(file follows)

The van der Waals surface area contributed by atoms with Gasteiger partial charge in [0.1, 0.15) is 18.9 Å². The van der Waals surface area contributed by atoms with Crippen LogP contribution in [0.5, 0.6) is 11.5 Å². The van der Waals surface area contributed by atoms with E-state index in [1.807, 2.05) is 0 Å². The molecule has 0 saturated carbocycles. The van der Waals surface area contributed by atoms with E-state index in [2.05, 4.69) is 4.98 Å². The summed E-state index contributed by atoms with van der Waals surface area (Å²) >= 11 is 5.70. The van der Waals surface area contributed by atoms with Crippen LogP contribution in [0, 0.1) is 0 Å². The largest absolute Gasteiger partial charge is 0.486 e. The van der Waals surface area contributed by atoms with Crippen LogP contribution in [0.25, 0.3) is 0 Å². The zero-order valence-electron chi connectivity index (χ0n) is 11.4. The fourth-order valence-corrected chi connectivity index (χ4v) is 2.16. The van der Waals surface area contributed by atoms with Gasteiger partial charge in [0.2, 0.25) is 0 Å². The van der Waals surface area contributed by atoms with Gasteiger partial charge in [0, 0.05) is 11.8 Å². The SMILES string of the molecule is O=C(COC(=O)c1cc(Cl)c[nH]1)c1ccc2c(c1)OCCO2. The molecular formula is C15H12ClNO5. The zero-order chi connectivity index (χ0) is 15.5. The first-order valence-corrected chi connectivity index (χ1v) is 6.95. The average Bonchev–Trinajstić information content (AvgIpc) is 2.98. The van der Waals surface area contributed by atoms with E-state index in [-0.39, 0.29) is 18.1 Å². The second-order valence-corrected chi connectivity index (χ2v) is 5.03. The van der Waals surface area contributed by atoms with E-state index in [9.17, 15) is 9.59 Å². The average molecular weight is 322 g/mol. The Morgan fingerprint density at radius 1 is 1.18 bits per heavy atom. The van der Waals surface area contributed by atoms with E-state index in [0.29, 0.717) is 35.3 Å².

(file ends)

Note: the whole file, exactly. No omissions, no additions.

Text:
The van der Waals surface area contributed by atoms with Gasteiger partial charge in [0.1, 0.15) is 18.9 Å². The van der Waals surface area contributed by atoms with Crippen LogP contribution in [0.5, 0.6) is 11.5 Å². The van der Waals surface area contributed by atoms with E-state index in [1.807, 2.05) is 0 Å². The molecule has 0 saturated carbocycles. The van der Waals surface area contributed by atoms with E-state index in [2.05, 4.69) is 4.98 Å². The summed E-state index contributed by atoms with van der Waals surface area (Å²) >= 11 is 5.70. The van der Waals surface area contributed by atoms with Crippen LogP contribution in [0, 0.1) is 0 Å². The largest absolute Gasteiger partial charge is 0.486 e. The van der Waals surface area contributed by atoms with Crippen LogP contribution in [0.25, 0.3) is 0 Å². The zero-order valence-electron chi connectivity index (χ0n) is 11.4. The fourth-order valence-corrected chi connectivity index (χ4v) is 2.16. The van der Waals surface area contributed by atoms with Gasteiger partial charge in [0.2, 0.25) is 0 Å². The van der Waals surface area contributed by atoms with Gasteiger partial charge in [0, 0.05) is 11.8 Å². The SMILES string of the molecule is O=C(COC(=O)c1cc(Cl)c[nH]1)c1ccc2c(c1)OCCO2. The molecular formula is C15H12ClNO5. The zero-order chi connectivity index (χ0) is 15.5. The first-order valence-corrected chi connectivity index (χ1v) is 6.95. The average Bonchev–Trinajstić information content (AvgIpc) is 2.98. The van der Waals surface area contributed by atoms with E-state index in [-0.39, 0.29) is 18.1 Å². The second-order valence-corrected chi connectivity index (χ2v) is 5.03. The van der Waals surface area contributed by atoms with E-state index in [9.17, 15) is 9.59 Å². The average molecular weight is 322 g/mol. The Morgan fingerprint density at radius 1 is 1.18 bits per heavy atom. The van der Waals surface area contributed by atoms with E-state index in [0.29, 0.717) is 35.3 Å².